Live "bear-cam" captures mother saving her young - amazing footage!

The bear-cam lets viewers see what Katmai National Park bears are up to throughout the day. 

Thanks to a live-streaming project, the curious can now encounter bears safely - but be careful, this web cam is addictive!

A live streaming "bear-cam" in Alaska's Katmai National Park makes it possible to see what the bears at Katmai's Brooks Fall are up to at any point in the day. Mainly they are fishing for salmon, but you can also watch mama bears teaching their young and of adult bears...eh-hem...mating. 

Before bookmarking the live bear-cam at this site, check out this amazing footage of a bear mother rescuing her cub after it falls into the water - demonstrating once again the fierceness of the mother bear! 

Video: Mama bear rescues cub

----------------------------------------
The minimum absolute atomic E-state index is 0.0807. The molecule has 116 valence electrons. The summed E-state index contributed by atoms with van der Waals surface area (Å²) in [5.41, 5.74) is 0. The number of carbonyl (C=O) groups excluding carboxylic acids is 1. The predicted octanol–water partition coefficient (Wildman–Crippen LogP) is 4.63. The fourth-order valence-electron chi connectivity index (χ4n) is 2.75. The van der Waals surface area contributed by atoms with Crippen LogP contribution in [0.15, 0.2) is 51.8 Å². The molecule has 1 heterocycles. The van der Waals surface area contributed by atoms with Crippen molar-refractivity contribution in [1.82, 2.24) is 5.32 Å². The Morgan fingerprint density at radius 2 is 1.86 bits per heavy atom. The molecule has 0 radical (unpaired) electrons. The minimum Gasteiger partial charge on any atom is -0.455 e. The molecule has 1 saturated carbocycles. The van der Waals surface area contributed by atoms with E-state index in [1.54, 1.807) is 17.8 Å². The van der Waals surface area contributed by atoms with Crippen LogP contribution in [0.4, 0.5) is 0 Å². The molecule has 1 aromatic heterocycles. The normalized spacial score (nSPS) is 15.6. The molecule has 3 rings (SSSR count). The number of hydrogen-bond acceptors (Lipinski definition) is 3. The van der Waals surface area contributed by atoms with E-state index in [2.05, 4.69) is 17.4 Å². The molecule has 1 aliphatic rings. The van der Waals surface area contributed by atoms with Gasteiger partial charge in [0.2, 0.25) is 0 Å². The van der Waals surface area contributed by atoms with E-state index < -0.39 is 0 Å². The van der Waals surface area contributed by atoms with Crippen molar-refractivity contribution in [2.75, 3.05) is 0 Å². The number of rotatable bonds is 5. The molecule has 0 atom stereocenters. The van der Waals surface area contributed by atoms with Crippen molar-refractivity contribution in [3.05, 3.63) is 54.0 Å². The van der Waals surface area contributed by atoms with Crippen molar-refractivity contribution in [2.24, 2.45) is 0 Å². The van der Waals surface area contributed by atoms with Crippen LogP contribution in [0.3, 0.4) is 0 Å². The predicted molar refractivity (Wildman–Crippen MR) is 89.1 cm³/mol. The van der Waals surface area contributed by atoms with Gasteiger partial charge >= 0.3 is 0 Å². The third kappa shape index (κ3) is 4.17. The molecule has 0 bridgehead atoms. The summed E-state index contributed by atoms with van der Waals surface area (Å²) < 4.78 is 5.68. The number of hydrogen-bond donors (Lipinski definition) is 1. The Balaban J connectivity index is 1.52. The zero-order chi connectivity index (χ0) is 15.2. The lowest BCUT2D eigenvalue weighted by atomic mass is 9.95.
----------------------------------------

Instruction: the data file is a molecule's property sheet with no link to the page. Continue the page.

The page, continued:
The bear-cam is a project of explore.org and Katmai National Park and Preserve to document the summer salmon run at Katmai's Brooks Falls, an area known for its bear populations. The park is located on the Alaska Peninsula about 250 miles southwest of Anchorage. It is a popular bear viewing destination for those traveling to Alaska.

According to media reports, nine HD web cameras are set up to livestream the bear cam. Solar panels, wind energy and battery packs power the cameras, which also have some remote control capabilities for project managers to zoom in on bear positions. There are about 70 bears in the immediate area of Brooks Falls. 

As we know, bears are an amazing species. They need plenty of room to roam. Protecting large tracts of wilderness is their best bet for long-term healthy survival, another reason why it's important to protect more of our last remaining wilderness.

Learn about our work to protect Alaska's wild habitat here

See also: 

Why protect bears: Learn the surprising answer

Video: Playful bear is a reminder of why we're protecting Montana's Crown of the Continent

Brooks Camp in Katmai National Park: Where bears and humans co-exist

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